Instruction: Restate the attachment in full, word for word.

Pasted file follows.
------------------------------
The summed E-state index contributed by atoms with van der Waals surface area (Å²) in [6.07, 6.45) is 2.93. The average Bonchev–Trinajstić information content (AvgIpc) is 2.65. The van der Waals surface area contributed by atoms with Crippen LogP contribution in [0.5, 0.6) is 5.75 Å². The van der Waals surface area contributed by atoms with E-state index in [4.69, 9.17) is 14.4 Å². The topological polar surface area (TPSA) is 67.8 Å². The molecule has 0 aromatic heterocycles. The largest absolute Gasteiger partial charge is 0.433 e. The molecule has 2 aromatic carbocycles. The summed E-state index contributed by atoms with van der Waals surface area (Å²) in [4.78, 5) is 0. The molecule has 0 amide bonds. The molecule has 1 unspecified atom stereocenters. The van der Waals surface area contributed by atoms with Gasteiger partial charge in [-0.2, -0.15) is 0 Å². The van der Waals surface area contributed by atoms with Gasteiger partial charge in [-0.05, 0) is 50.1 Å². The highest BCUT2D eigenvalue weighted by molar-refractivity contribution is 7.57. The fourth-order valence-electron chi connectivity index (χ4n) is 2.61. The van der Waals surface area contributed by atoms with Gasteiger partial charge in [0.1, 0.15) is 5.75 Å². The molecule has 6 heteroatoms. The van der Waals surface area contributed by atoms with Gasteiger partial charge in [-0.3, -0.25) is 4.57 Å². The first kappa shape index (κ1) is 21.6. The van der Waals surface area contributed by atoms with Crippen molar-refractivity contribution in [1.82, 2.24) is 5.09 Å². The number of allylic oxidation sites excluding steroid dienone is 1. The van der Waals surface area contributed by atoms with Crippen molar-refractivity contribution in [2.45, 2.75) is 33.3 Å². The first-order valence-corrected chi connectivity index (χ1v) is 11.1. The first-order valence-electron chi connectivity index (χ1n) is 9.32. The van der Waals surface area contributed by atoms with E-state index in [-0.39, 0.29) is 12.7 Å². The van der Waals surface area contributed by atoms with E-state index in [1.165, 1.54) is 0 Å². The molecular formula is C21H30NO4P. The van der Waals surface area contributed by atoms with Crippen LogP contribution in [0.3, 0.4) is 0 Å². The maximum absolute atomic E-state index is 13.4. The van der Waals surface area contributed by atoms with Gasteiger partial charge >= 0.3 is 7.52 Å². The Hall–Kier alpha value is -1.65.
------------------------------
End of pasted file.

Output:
The summed E-state index contributed by atoms with van der Waals surface area (Å²) in [6.07, 6.45) is 2.93. The average Bonchev–Trinajstić information content (AvgIpc) is 2.65. The van der Waals surface area contributed by atoms with Crippen LogP contribution in [0.5, 0.6) is 5.75 Å². The van der Waals surface area contributed by atoms with E-state index in [4.69, 9.17) is 14.4 Å². The topological polar surface area (TPSA) is 67.8 Å². The molecule has 0 aromatic heterocycles. The largest absolute Gasteiger partial charge is 0.433 e. The molecule has 2 aromatic carbocycles. The summed E-state index contributed by atoms with van der Waals surface area (Å²) in [4.78, 5) is 0. The molecule has 0 amide bonds. The molecule has 1 unspecified atom stereocenters. The van der Waals surface area contributed by atoms with Gasteiger partial charge in [-0.2, -0.15) is 0 Å². The van der Waals surface area contributed by atoms with Gasteiger partial charge in [-0.05, 0) is 50.1 Å². The highest BCUT2D eigenvalue weighted by molar-refractivity contribution is 7.57. The fourth-order valence-electron chi connectivity index (χ4n) is 2.61. The van der Waals surface area contributed by atoms with Gasteiger partial charge in [0.1, 0.15) is 5.75 Å². The molecule has 6 heteroatoms. The van der Waals surface area contributed by atoms with Gasteiger partial charge in [-0.3, -0.25) is 4.57 Å². The first kappa shape index (κ1) is 21.6. The van der Waals surface area contributed by atoms with Crippen molar-refractivity contribution in [1.82, 2.24) is 5.09 Å². The number of allylic oxidation sites excluding steroid dienone is 1. The van der Waals surface area contributed by atoms with Crippen molar-refractivity contribution in [2.45, 2.75) is 33.3 Å². The first-order valence-corrected chi connectivity index (χ1v) is 11.1. The first-order valence-electron chi connectivity index (χ1n) is 9.32. The van der Waals surface area contributed by atoms with E-state index in [-0.39, 0.29) is 12.7 Å². The van der Waals surface area contributed by atoms with E-state index in [1.165, 1.54) is 0 Å². The molecular formula is C21H30NO4P. The van der Waals surface area contributed by atoms with Crippen LogP contribution in [0.3, 0.4) is 0 Å². The maximum absolute atomic E-state index is 13.4. The van der Waals surface area contributed by atoms with Gasteiger partial charge >= 0.3 is 7.52 Å². The Hall–Kier alpha value is -1.65.